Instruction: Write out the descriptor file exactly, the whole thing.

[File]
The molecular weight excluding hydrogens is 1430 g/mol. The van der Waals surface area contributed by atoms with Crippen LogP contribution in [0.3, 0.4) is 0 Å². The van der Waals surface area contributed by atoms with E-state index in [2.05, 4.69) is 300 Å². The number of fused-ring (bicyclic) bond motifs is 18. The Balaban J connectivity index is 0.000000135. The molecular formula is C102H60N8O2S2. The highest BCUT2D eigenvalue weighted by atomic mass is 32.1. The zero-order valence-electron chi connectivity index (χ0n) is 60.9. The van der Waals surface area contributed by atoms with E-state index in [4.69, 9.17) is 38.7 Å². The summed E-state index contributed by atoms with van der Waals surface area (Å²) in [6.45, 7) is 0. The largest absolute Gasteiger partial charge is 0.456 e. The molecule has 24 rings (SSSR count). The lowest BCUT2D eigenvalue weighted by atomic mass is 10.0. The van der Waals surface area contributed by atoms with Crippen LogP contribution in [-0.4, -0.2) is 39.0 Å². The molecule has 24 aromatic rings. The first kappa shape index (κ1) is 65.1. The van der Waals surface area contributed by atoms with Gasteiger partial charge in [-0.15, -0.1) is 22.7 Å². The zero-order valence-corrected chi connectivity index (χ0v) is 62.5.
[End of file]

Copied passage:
The molecular weight excluding hydrogens is 1430 g/mol. The van der Waals surface area contributed by atoms with Crippen LogP contribution in [0.3, 0.4) is 0 Å². The van der Waals surface area contributed by atoms with E-state index in [2.05, 4.69) is 300 Å². The number of fused-ring (bicyclic) bond motifs is 18. The Balaban J connectivity index is 0.000000135. The molecular formula is C102H60N8O2S2. The highest BCUT2D eigenvalue weighted by atomic mass is 32.1. The zero-order valence-electron chi connectivity index (χ0n) is 60.9. The van der Waals surface area contributed by atoms with E-state index in [4.69, 9.17) is 38.7 Å². The summed E-state index contributed by atoms with van der Waals surface area (Å²) in [6.45, 7) is 0. The largest absolute Gasteiger partial charge is 0.456 e. The molecule has 24 rings (SSSR count). The lowest BCUT2D eigenvalue weighted by atomic mass is 10.0. The van der Waals surface area contributed by atoms with Crippen LogP contribution in [-0.4, -0.2) is 39.0 Å². The molecule has 24 aromatic rings. The first kappa shape index (κ1) is 65.1. The van der Waals surface area contributed by atoms with Gasteiger partial charge in [-0.15, -0.1) is 22.7 Å². The zero-order valence-corrected chi connectivity index (χ0v) is 62.5.